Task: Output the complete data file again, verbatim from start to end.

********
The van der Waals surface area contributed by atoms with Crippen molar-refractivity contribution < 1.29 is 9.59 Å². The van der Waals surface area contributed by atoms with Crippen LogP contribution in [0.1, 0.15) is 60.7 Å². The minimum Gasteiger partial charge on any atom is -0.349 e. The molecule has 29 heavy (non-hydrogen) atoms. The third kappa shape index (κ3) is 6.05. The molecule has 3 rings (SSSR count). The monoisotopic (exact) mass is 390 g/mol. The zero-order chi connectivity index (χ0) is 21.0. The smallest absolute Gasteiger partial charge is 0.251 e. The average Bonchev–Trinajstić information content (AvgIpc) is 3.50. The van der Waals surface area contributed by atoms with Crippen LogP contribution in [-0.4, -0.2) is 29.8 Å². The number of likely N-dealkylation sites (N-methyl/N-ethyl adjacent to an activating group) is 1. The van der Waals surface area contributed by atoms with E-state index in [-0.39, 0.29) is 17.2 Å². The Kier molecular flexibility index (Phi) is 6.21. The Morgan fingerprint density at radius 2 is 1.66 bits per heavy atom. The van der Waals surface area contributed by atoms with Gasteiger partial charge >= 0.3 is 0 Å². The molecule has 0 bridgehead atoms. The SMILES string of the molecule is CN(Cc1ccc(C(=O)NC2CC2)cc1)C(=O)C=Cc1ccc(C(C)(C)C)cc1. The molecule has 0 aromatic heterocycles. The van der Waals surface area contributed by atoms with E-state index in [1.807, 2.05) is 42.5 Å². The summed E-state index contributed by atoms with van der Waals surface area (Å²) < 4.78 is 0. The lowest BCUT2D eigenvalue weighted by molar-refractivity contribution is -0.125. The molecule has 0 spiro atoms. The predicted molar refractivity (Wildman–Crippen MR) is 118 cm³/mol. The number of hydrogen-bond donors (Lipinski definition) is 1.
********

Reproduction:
The van der Waals surface area contributed by atoms with Crippen molar-refractivity contribution < 1.29 is 9.59 Å². The van der Waals surface area contributed by atoms with Crippen LogP contribution in [0.1, 0.15) is 60.7 Å². The minimum Gasteiger partial charge on any atom is -0.349 e. The molecule has 29 heavy (non-hydrogen) atoms. The third kappa shape index (κ3) is 6.05. The molecule has 3 rings (SSSR count). The monoisotopic (exact) mass is 390 g/mol. The zero-order chi connectivity index (χ0) is 21.0. The smallest absolute Gasteiger partial charge is 0.251 e. The average Bonchev–Trinajstić information content (AvgIpc) is 3.50. The van der Waals surface area contributed by atoms with Crippen LogP contribution in [-0.4, -0.2) is 29.8 Å². The number of likely N-dealkylation sites (N-methyl/N-ethyl adjacent to an activating group) is 1. The van der Waals surface area contributed by atoms with E-state index in [-0.39, 0.29) is 17.2 Å². The Kier molecular flexibility index (Phi) is 6.21. The Morgan fingerprint density at radius 2 is 1.66 bits per heavy atom. The van der Waals surface area contributed by atoms with Gasteiger partial charge >= 0.3 is 0 Å². The molecule has 0 bridgehead atoms. The SMILES string of the molecule is CN(Cc1ccc(C(=O)NC2CC2)cc1)C(=O)C=Cc1ccc(C(C)(C)C)cc1. The molecule has 0 aromatic heterocycles. The van der Waals surface area contributed by atoms with E-state index in [1.807, 2.05) is 42.5 Å². The summed E-state index contributed by atoms with van der Waals surface area (Å²) < 4.78 is 0. The lowest BCUT2D eigenvalue weighted by molar-refractivity contribution is -0.125. The molecule has 0 spiro atoms. The predicted molar refractivity (Wildman–Crippen MR) is 118 cm³/mol. The number of hydrogen-bond donors (Lipinski definition) is 1.